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Researcher is using nature's command and control network to develop ways to engineer organisms

BLACKSBURG, Va. July 10, 2002 -- Peter Kennelly, a professor of biochemistry at Virginia Tech, is probing nature's own command and control network to understand how it functions and to develop new strategies for genetically engineering organisms. By mapping the mechanisms already in place to find the switch that controls a certain action, Kennelly is working to find ways to turn on processes that normally would not be active.

"Living organisms do an amazing amount of chemistry," says Kennelly. "The goals of life sciences are not only to take advantage of that machinery, but to control it so it can do more sophisticated tasks," he says. "Currently when we want a desirable trait in an organism, we introduce a gene that we put under artificial control to make a large quantity of the protein product of that gene."

The protein forces the organism to perform the desired task, but this is an inefficient and stressful method because it requires cells to produce hundreds of times more protein than is needed. "We tend to stress the organism because it has to use most of its resources to do the task," he says.

In contrast, turning on a specific switch already in place within the organism is more efficient and economical because the response is more proportionate. The maintenance of a more balanced distribution of resources among cellular processes also makes the organism more viable and robust. One application of the new method is in the development of biosensors, enzymes that are intermediaries in the natural sensing of outside events.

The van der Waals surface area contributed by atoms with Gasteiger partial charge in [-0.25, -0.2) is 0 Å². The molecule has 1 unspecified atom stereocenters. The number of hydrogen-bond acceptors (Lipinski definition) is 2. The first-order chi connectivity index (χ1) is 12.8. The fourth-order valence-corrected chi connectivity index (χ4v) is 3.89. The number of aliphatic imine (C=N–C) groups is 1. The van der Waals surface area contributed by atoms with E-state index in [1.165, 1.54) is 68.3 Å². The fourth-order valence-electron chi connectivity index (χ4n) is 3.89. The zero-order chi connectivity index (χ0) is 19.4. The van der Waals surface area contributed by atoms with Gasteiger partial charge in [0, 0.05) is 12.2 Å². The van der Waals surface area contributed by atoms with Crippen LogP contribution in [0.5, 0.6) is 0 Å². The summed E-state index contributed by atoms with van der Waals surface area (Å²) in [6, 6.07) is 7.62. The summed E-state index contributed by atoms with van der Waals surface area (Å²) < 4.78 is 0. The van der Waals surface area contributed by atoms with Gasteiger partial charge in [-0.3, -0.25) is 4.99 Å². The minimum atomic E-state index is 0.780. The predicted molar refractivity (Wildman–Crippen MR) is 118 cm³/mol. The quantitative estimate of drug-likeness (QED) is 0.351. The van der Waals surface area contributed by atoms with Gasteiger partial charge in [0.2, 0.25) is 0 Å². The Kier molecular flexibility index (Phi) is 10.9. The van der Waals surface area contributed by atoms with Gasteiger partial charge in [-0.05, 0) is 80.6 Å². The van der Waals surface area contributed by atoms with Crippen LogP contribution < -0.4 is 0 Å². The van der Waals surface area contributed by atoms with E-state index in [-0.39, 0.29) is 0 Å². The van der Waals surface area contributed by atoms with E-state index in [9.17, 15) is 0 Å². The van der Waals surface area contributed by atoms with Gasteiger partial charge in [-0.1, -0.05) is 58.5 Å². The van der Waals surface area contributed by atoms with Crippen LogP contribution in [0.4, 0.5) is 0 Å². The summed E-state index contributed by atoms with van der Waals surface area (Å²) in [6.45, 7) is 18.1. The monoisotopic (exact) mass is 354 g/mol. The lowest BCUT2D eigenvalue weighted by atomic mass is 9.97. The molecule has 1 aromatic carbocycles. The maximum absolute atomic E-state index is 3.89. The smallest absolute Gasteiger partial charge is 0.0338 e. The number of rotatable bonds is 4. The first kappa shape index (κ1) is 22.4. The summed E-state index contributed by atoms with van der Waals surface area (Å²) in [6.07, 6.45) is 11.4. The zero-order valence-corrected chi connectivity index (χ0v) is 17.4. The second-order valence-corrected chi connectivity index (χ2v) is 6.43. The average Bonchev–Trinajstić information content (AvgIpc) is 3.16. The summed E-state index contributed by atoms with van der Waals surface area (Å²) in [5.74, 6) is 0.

"If we did this from scratch, it would take us a long time, but we're able to do it more quickly if we take advantage of nature's existing engineering and modify it," Kennelly says.

He likens the way he works to the process used to develop airplanes, in which inventors looked at birds for the basic components and then modified those parts to work in something man made.

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Contact: Peter Kennelly
pjkennel@vt.edu
540-231-4317
Virginia Tech
10-Jul-2002


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